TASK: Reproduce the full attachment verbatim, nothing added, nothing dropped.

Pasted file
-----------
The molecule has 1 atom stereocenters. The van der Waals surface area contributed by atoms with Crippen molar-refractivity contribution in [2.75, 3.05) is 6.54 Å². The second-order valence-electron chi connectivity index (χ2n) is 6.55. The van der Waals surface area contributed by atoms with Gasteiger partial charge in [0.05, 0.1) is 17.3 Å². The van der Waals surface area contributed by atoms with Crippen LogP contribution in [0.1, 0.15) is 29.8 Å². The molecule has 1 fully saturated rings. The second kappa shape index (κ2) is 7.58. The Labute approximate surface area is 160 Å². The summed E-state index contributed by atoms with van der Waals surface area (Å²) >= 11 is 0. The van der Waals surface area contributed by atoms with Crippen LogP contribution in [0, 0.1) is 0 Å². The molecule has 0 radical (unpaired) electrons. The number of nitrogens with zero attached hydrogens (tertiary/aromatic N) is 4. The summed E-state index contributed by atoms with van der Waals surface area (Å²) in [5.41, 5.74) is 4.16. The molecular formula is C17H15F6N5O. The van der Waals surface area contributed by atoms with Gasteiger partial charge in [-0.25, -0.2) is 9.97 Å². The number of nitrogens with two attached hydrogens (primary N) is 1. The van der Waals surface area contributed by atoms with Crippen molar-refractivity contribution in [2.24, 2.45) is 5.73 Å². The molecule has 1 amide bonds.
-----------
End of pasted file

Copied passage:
The molecule has 1 atom stereocenters. The van der Waals surface area contributed by atoms with Crippen molar-refractivity contribution in [2.75, 3.05) is 6.54 Å². The second-order valence-electron chi connectivity index (χ2n) is 6.55. The van der Waals surface area contributed by atoms with Gasteiger partial charge in [0.05, 0.1) is 17.3 Å². The van der Waals surface area contributed by atoms with Crippen LogP contribution in [0.1, 0.15) is 29.8 Å². The molecule has 1 fully saturated rings. The second kappa shape index (κ2) is 7.58. The Labute approximate surface area is 160 Å². The summed E-state index contributed by atoms with van der Waals surface area (Å²) >= 11 is 0. The van der Waals surface area contributed by atoms with Crippen LogP contribution in [0, 0.1) is 0 Å². The molecule has 0 radical (unpaired) electrons. The number of nitrogens with zero attached hydrogens (tertiary/aromatic N) is 4. The summed E-state index contributed by atoms with van der Waals surface area (Å²) in [5.41, 5.74) is 4.16. The molecular formula is C17H15F6N5O. The van der Waals surface area contributed by atoms with Gasteiger partial charge in [-0.25, -0.2) is 9.97 Å². The number of nitrogens with two attached hydrogens (primary N) is 1. The van der Waals surface area contributed by atoms with Crippen molar-refractivity contribution in [2.24, 2.45) is 5.73 Å². The molecule has 1 amide bonds.